Misplaced Priority by Dr Mohammad Manzoor Alam (September 01, 2015)
Over the last few weeks, things have not been going well for the country. A rash of anti-Muslim riots in Bihar, higher incidence of communal violence in the country compared to last year as per Home Ministry statistics, soaring prices of food and other essentials, capped by an immensely avoidable stock market crash. Things have not been looking up and they have been demanding attention. However, attention is one thing that the administration cannot, or does not want to, give to any issue.
This is proven now that the finance sector in India was getting warnings of an impending crash and it chose to bury its head in the sand. The Union government, too, did not seem unduly perturbed either over the anti-Muslim hate and hysteria or over the financial disaster. However, instead of trying to build a national consensus on critical issues on a priority, BJP and Aam Admi Party have joined hands on a divisive agenda, even though the two parties do not see eye to eye on any other issue.
Thus, instead of building an all-party consensus on these significant issues BJP-Aam Admi have changed the priority and decided that by changing the name of Aurangzeb Road in Delhi to APJ Abdul Kalam Road they will solve all the problems plaguing the country. To say the least, it is an apt example of how divisive minds function to avoid real issues.
Now, let us think for a while on what could be the reason behind such an irrational, untimely and wasteful act (energy, time and money spent on such things are a waste). It could have been the result of both BJP’s and Aap’s desire to divert people’s attention from their day-to-day problems and give them an emotional lollipop. Aurangzeb has often been portrayed by a section of historians as an anti-Hindu bigot. Other historians do not agree with this prescription.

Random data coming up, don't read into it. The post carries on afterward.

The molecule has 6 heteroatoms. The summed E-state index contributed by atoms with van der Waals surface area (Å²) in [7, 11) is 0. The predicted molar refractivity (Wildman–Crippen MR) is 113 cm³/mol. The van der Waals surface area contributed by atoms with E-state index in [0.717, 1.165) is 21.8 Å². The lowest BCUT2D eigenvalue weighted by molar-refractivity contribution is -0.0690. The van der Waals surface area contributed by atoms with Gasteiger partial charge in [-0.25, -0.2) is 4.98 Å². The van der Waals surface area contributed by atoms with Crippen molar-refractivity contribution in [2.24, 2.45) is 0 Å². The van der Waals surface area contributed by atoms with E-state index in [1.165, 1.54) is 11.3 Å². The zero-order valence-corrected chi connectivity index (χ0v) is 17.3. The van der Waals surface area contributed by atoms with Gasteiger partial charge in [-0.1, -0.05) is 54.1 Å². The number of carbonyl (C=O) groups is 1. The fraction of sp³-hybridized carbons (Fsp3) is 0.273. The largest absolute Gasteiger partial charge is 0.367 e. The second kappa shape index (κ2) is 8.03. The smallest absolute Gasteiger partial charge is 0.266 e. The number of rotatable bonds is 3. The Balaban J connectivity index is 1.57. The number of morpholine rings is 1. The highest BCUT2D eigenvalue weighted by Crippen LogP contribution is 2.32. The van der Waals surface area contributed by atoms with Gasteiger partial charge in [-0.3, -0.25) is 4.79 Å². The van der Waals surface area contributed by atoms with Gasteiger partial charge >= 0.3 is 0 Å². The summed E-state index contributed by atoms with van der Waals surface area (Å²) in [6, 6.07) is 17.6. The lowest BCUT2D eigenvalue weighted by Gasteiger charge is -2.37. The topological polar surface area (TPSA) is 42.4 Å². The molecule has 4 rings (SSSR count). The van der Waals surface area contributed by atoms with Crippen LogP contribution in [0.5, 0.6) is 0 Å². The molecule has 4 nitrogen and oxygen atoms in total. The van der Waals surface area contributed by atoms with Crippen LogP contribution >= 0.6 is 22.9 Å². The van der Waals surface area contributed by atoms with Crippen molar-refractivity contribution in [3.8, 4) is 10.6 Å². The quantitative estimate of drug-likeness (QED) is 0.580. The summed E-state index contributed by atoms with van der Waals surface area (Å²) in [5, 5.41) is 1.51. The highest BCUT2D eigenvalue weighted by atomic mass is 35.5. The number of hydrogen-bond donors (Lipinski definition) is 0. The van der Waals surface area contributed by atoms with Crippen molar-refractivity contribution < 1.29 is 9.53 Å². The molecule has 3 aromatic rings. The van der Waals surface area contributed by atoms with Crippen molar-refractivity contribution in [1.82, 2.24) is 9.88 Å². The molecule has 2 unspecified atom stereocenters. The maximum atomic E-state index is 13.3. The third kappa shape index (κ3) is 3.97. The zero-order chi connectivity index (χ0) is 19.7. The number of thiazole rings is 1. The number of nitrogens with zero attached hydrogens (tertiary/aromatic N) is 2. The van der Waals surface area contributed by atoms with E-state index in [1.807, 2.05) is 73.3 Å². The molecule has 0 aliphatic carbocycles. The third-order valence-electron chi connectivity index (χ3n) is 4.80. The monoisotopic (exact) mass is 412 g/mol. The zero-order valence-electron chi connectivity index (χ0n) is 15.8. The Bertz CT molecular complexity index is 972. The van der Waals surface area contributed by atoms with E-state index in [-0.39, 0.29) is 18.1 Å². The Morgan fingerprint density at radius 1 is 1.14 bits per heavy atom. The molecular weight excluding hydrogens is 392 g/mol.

Without going deep into theories and methodologies of historiography, suffice it to say that numerous firmans of this Mughal emperor donating huge tracts of land to countless numbers of Hindu temples all over India for their upkeep and meeting their running expenses are still available with temple trusts as well as in National Archives.
In my part of the country there are some big temples with rich endowments. They still preserve firmans of Aurangzeb granting them huge tracts of land in perpetuity. One of these says, “granted by Aurangzeb Alamgir, the King Emperor of India for the upkeep of the temple and the priests so that they are able to pray for the welfare of the empire”. Such firmans as well as other aspects of Aurangzeb’s life and rule have been described in an easy, jargon-free language by scholars like the late Bishambhar Nath Pandey and Maulana Ataur Rahman Qasmi.
Historians who do not believe that Aurangzeb was more bigoted than previous Hindu or Muslim kings and say that even Hindu kings had high officials called moorti bhanjaks (idol breakers). Their duty was to break idols if they suspected that gold, silver and pearls were concealed in hollow idols. All that wealth obtained by breaking such idols was deposited in the Hindu king’s treasury.
They also assert that 60 percent of the army of Emperor Akbar was Hindu and there was a corresponding Hindu representation among Generals, ministers and nobles. However, during Aurangzeb’s rule, the percentage of Hindu generals was higher than Akbar’s.
The most important point for this short article is that Aurangzeb demolished the beautiful mosque of Golconda fort (where he lived for years) as he suspected gold, silver and other riches were buried under it by corrupt officials. This much for Aurangzeb’s “Islamic fanaticism”.
The Sangh feels that by hurting Aurangzeb (ha ha), it will hurt Muslims. A person dead for centuries cannot be hurt. Secondly, most Muslims take Aurangzeb as the ruler he was, not their pir. In fact, ulama like Maulana Azad and all major Muslim historians of today are convinced that Aurangzeb was a normal human being, not a saint.
The fact is that the Sangh wants to destroy everything connected with the Mughals, beginning with Aurangzeb and ending with Akbar. During Vajpayee’s rule Aurangzeb Road was reduced to half its size, the other half was renamed Mustafa Kemal Ataturk Road. Under Modi, the remaining half is gone. To Modi and Kejriwal it is a great achievement, but for men like Kuldip Nayar and Justice Rajinder Sachar it is a disaster.
Vajpayee also tried to rename Red Fort as Netaji Subhash Chandra Bose Durg, but somehow backtracked after strong opposition. Will Modi complete that job also?